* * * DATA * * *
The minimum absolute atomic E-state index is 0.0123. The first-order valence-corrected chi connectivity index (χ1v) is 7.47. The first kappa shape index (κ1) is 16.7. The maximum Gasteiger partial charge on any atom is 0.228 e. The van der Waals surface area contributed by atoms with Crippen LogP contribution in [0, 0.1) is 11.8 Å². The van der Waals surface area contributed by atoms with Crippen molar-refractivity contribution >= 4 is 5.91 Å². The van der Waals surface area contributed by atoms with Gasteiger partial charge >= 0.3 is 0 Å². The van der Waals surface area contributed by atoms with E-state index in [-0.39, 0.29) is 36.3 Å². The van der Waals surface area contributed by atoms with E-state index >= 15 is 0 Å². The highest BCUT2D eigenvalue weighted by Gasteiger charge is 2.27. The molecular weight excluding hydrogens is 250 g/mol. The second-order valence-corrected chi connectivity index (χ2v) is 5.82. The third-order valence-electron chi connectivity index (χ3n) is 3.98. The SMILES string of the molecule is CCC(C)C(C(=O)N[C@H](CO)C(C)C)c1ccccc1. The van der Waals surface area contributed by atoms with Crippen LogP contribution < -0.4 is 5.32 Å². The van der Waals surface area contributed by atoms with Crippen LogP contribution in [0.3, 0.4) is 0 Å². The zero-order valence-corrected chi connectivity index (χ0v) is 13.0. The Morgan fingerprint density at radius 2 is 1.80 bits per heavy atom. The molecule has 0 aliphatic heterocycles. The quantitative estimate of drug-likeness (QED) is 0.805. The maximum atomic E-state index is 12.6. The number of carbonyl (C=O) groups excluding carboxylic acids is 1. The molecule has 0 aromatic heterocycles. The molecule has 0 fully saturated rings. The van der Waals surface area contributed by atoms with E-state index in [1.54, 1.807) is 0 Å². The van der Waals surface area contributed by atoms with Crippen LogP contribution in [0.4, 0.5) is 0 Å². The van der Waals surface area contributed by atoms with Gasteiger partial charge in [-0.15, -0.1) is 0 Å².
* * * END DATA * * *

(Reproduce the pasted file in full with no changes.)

The minimum absolute atomic E-state index is 0.0123. The first-order valence-corrected chi connectivity index (χ1v) is 7.47. The first kappa shape index (κ1) is 16.7. The maximum Gasteiger partial charge on any atom is 0.228 e. The van der Waals surface area contributed by atoms with Crippen LogP contribution in [0, 0.1) is 11.8 Å². The van der Waals surface area contributed by atoms with Crippen molar-refractivity contribution >= 4 is 5.91 Å². The van der Waals surface area contributed by atoms with Gasteiger partial charge >= 0.3 is 0 Å². The van der Waals surface area contributed by atoms with E-state index in [-0.39, 0.29) is 36.3 Å². The van der Waals surface area contributed by atoms with E-state index >= 15 is 0 Å². The highest BCUT2D eigenvalue weighted by Gasteiger charge is 2.27. The molecular weight excluding hydrogens is 250 g/mol. The second-order valence-corrected chi connectivity index (χ2v) is 5.82. The third-order valence-electron chi connectivity index (χ3n) is 3.98. The SMILES string of the molecule is CCC(C)C(C(=O)N[C@H](CO)C(C)C)c1ccccc1. The van der Waals surface area contributed by atoms with Crippen LogP contribution < -0.4 is 5.32 Å². The van der Waals surface area contributed by atoms with Crippen LogP contribution in [0.3, 0.4) is 0 Å². The zero-order valence-corrected chi connectivity index (χ0v) is 13.0. The Morgan fingerprint density at radius 2 is 1.80 bits per heavy atom. The molecule has 0 aliphatic heterocycles. The quantitative estimate of drug-likeness (QED) is 0.805. The maximum atomic E-state index is 12.6. The number of carbonyl (C=O) groups excluding carboxylic acids is 1. The molecule has 0 aromatic heterocycles. The molecule has 0 fully saturated rings. The van der Waals surface area contributed by atoms with E-state index in [1.54, 1.807) is 0 Å². The van der Waals surface area contributed by atoms with Crippen LogP contribution in [0.4, 0.5) is 0 Å². The van der Waals surface area contributed by atoms with Gasteiger partial charge in [-0.15, -0.1) is 0 Å².